We performed an analysis of Google web trends via Search Insights to see where the greatest growth existed for each year beginning with 2004 and all time. Then we zeroed in on those categories with the greatest uptick within a given year.
So how did we do it?
As each search category has a vastly differing search volume that has drastic ups and downs, it’s not the best measurement to determine trends. Therefore, measuring the difference between the beginning and end of a linear trend line will show you how steep the line is, or the size of the uptick of that given date range. When we applied this thinking to all of the 27 different categories in Google Search Insights, here are the results we found:
Social media is the top story for all Google searches
It’s no surprise Social Networking had the largest uptick, followed by the Internet and Food & Drink. The degree to which Social Networking surpassed its competing categories is shocking. The linear trendline slope of Social Networking is over 13x that of the number two slot, Internet. Social Networking only started to register on Google’s radar in December of 2004, and search volume blipped randomly until mid-2006, when it took off like a rocket.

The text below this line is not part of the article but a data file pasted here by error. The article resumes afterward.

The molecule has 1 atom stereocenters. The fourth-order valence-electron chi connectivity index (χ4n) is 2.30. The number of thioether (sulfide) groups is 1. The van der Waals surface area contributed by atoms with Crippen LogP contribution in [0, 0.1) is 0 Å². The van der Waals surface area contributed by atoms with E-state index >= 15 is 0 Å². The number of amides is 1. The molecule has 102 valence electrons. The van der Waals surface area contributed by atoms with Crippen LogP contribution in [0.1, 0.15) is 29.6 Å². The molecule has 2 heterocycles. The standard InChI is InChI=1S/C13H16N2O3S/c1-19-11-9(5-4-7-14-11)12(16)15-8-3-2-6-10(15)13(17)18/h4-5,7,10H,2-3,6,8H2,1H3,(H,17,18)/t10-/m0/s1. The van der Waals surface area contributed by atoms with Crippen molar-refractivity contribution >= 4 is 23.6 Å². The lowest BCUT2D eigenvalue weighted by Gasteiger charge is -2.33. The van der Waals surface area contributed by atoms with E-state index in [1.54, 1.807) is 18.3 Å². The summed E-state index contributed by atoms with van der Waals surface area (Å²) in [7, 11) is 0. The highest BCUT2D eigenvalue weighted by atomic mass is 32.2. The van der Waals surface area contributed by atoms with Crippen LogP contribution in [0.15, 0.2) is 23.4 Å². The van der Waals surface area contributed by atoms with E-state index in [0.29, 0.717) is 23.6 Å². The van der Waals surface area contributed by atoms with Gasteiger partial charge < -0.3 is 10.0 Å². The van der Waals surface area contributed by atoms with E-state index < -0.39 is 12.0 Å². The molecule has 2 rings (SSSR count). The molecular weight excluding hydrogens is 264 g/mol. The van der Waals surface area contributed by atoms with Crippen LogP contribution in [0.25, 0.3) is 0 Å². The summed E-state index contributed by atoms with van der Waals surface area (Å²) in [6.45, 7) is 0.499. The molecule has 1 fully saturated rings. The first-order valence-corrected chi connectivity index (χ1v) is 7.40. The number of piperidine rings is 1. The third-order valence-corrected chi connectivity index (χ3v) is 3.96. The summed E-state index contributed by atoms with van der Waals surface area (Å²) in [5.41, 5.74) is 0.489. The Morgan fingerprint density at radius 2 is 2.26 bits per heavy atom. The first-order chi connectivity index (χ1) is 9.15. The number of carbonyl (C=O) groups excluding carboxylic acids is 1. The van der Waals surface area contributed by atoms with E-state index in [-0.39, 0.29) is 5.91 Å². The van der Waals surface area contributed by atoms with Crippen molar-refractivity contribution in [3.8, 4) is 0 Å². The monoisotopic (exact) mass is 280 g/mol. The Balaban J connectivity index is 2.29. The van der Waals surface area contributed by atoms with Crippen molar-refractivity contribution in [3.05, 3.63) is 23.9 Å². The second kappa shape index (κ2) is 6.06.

Relative to the total number of searches on Google, the Social Networking category went from 17 percent in late 2005 to 42 percent at the same time the next year. Late 2007, it broke 75 percent; 200 percent in late 2008, 450 percent in late 2009; and 700 percent in 2010. The rise of social media is not surprising, or that Facebook is leading the charge, it’s the rate at which social media is surpassing other categories is astonishing.
Brands are the big drivers
When we looked at the trendline slope of all categories for each year, shopping was a big contender. Shopping had the steepest slope for 2008, 2009, 2010. This isn’t so shocking when we consider the rise in online shopping during the holiday season. What is interesting is which sub categories get the most attention. Mass Merchants & Departments stores category has the steepest slope followed by shopping portals / search engines and coupons / rebates.
These findings build a case for the importance of branding for major retailers and their impact on search. Walmart took the number one spot, followed by Target, Sears, Costco, Bed, Bath & Beyond, and Macy’s. Also, according to an SEOMoz webinar, brands are a way for search engines to sift through the hundreds of thousands of spam sites. They lend credibility to your site, therefore, being seen more authoritatively from search engines.
What does this mean?
We can draw a correlation between social media and branding. If the two categories are top-of-mind for US internet users, combining them is ever-more attractive for companies to do business on and offline.